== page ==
• The Main Season subscription program begins on June 11th. It will be a biweekly pickup week. Members, check your inboxes for an update to be sent to you next week!

  • The best way to reach us quickly is always by email -

  • Please note that Victoria does not work on Thursdays. Emails or phone calls received on Wednesday night through Thursday will be answered on Fridays.



Here are the fresh veggies we plan to have in stock while supplies last (through Friday, 6/7):

  • Arugula

  • Bok choy

  • Carrots (very limited quantities - final availability until July!)

  • Celery

  • Fresh herbs (sage, thyme, rosemary, mint, dill)

  • Kale

  • Leeks

  • Lettuce (BOGO free starting 6/1)

  • Mustard greens

  • Radishes

  • Romaine (BOGO free starting 6/1)

  • Scallions

  • Spinach (the last of it until the fall!)

  • Swiss chard


Sugar snap peas, broccoli, garlic scapes, summer squash, and new greens will be in season in a few weeks.

BOGO free lettuce and romaine - Saturday, June 1st through Friday, June 7th. In our store and at the Shelton Farmers' Market. Yes, you can mix and match!



Sold as single plants ($4.50 each or 3 for $12):

  • Heirloom slicing tomatoes (Black Krim, Striped German, Brandywine, and Cherokee Purple)

  • Red and yellow slicing tomatoes (we don't label the specific varieties, but these are all of the same globe tomatoes we grow on the farm)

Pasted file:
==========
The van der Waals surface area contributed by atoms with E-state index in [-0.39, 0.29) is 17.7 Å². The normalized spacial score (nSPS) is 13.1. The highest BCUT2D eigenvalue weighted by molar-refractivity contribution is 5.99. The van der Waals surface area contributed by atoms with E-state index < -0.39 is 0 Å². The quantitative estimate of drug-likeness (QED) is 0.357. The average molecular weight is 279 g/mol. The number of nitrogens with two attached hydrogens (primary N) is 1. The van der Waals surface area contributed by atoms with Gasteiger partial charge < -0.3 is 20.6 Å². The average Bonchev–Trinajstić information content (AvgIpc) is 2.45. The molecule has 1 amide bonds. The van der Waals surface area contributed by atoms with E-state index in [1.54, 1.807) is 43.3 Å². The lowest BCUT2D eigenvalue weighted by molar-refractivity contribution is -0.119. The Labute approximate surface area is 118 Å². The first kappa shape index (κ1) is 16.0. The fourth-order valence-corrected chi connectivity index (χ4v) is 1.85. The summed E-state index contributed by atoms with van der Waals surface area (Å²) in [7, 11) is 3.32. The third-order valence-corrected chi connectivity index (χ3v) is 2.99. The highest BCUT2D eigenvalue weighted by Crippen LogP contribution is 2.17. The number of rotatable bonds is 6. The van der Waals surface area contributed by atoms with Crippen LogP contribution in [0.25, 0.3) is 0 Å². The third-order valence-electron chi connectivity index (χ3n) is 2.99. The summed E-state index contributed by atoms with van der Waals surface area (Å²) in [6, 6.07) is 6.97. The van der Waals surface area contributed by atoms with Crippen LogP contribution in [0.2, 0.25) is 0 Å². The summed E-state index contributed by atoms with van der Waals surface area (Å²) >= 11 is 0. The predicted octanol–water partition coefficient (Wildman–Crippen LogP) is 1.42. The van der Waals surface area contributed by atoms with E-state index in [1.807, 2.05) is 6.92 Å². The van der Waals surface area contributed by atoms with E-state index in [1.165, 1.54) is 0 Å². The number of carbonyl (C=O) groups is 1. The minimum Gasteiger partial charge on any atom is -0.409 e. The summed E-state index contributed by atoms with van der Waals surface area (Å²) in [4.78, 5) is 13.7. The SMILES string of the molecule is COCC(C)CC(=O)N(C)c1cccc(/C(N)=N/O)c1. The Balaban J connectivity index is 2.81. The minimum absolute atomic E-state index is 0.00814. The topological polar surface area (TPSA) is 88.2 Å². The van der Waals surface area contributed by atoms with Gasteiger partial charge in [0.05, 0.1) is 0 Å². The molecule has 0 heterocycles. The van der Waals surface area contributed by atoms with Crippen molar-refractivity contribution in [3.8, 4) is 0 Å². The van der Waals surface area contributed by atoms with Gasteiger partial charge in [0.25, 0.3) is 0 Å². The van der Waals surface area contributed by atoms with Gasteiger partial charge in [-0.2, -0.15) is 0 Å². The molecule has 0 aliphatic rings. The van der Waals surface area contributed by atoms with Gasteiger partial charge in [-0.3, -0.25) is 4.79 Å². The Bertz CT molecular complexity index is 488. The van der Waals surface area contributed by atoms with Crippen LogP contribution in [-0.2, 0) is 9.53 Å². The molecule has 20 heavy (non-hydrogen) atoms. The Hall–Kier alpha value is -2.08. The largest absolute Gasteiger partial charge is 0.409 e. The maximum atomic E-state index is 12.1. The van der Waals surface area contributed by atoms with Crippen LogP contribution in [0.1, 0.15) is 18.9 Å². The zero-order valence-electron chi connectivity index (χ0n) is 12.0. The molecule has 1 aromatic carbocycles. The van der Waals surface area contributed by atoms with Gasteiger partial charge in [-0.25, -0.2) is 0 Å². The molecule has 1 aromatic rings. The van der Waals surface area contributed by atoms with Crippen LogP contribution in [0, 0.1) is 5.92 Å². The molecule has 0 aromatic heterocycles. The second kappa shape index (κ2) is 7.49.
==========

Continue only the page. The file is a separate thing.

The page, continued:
• Red and yellow grape tomatoes

  • Red cherry tomatoes

  • Eggplant

  • Red bell peppers

  • Jalapenos

Sold in 2-packs ($4.50 each or 2 for $8):

  • Slicing cucumbers

  • Zucchini

  • Yellow squash

  • Broccoli

  • Kale

  • Watermelon

  • Cantaloupe

Sold in 4-packs ($8.50 each or 2 for $16):

  • Green and red lettuce

  • Green beans

  • Basil, cilantro, dill, thyme, parsley, mint, oregano, and sage

  • Sunflowers, snapdragons, and zinnias


Final sale for hanging baskets - $10 each!



Shirts are $22, unisex, and available in S, M, L, XL, and XXL. They're 100% cotton, incredibly soft, and slightly baggy for a trendy, lived-in feel for stepping out at your favorite casual establishment.


The front is the Laurel Glen Farm logo and the back is a beet with the phrase "keep your friends close and your farmers closer."



Monday: 10:30 to 6

Tuesday: 10:30 to 6